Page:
"Undecided," is the title of her latest OpEd column in today's New York Times. Here's the beginning:
With the end of the Supreme Court’s term in view, the focus is naturally on the cases to be decided. So it’s worth pausing, before the final onslaught, over a case the court won’t be deciding, one that the justices turned away earlier this week although it cried out for their attention, and ours.
The question was whether a Pennsylvania prison inmate serving a mandatory life sentence without the possibility of parole for a murder committed in 1999 when he was 17 could get the benefit of a 2012 Supreme Court decision that found such sentences to be unconstitutional. The court’s ruling in Miller v. Alabama held that for offenders who committed murder before the age of 18, a sentence of life without parole could be imposed only after individualized consideration of the defendant’s age and circumstances.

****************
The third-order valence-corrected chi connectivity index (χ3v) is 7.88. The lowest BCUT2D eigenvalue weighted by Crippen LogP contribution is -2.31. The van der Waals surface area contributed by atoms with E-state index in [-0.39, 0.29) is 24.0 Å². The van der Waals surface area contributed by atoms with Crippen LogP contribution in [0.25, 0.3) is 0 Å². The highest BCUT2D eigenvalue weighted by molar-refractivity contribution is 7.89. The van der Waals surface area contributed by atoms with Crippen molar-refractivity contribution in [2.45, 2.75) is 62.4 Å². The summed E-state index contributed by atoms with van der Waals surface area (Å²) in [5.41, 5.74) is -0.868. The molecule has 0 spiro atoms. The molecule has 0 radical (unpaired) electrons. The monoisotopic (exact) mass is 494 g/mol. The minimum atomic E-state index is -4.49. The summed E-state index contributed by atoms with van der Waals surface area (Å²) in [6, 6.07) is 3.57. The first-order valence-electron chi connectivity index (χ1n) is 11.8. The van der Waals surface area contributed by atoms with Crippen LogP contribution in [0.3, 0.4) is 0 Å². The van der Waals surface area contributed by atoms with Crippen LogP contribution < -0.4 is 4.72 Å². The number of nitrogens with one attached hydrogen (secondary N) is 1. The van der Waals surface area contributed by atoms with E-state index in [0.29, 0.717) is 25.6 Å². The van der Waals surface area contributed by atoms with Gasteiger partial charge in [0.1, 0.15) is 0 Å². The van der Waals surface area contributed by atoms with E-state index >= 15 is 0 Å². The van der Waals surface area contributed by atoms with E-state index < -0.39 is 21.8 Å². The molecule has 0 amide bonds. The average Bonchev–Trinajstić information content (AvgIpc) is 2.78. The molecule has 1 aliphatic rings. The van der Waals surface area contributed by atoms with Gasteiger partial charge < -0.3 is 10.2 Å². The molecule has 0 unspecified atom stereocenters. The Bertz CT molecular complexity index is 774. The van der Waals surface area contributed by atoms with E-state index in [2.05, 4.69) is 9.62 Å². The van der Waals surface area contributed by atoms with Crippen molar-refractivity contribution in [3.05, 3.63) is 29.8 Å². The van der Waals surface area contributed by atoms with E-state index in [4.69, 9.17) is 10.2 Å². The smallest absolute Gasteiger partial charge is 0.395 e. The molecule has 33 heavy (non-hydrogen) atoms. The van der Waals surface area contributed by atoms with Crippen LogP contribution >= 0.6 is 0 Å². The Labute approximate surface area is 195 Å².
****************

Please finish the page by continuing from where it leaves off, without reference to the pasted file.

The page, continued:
In other words, the sentence is permissible at the end of the day, but it can’t be automatic, as it was at the time in more than half the states as an alternative to the death penalty, which a 2005 Supreme Court decision precluded for juvenile murderers. Pennsylvania has some 500 inmates, fully a quarter of the national total, currently serving no-parole life sentences for murder they committed as juveniles.
Related posts are in the juvenile category index.